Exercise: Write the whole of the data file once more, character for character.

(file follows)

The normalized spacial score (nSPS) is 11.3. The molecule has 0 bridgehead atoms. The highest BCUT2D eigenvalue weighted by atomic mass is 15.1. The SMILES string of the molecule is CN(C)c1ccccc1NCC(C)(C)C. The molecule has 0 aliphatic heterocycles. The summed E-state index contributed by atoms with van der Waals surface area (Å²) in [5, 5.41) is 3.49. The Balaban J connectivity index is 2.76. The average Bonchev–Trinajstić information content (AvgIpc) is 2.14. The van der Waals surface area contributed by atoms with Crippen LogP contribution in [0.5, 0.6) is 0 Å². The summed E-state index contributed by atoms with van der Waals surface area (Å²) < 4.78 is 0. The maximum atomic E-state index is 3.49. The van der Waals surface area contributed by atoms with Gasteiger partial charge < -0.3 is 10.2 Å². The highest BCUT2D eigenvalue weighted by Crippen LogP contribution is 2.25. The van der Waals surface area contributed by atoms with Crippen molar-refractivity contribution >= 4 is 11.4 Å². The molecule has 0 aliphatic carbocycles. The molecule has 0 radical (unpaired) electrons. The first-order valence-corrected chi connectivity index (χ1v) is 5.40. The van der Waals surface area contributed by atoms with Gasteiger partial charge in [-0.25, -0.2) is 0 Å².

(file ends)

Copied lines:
The normalized spacial score (nSPS) is 11.3. The molecule has 0 bridgehead atoms. The highest BCUT2D eigenvalue weighted by atomic mass is 15.1. The SMILES string of the molecule is CN(C)c1ccccc1NCC(C)(C)C. The molecule has 0 aliphatic heterocycles. The summed E-state index contributed by atoms with van der Waals surface area (Å²) in [5, 5.41) is 3.49. The Balaban J connectivity index is 2.76. The average Bonchev–Trinajstić information content (AvgIpc) is 2.14. The van der Waals surface area contributed by atoms with Crippen LogP contribution in [0.5, 0.6) is 0 Å². The summed E-state index contributed by atoms with van der Waals surface area (Å²) < 4.78 is 0. The maximum atomic E-state index is 3.49. The van der Waals surface area contributed by atoms with Gasteiger partial charge < -0.3 is 10.2 Å². The highest BCUT2D eigenvalue weighted by Crippen LogP contribution is 2.25. The van der Waals surface area contributed by atoms with Crippen molar-refractivity contribution >= 4 is 11.4 Å². The molecule has 0 aliphatic carbocycles. The molecule has 0 radical (unpaired) electrons. The first-order valence-corrected chi connectivity index (χ1v) is 5.40. The van der Waals surface area contributed by atoms with Gasteiger partial charge in [-0.25, -0.2) is 0 Å².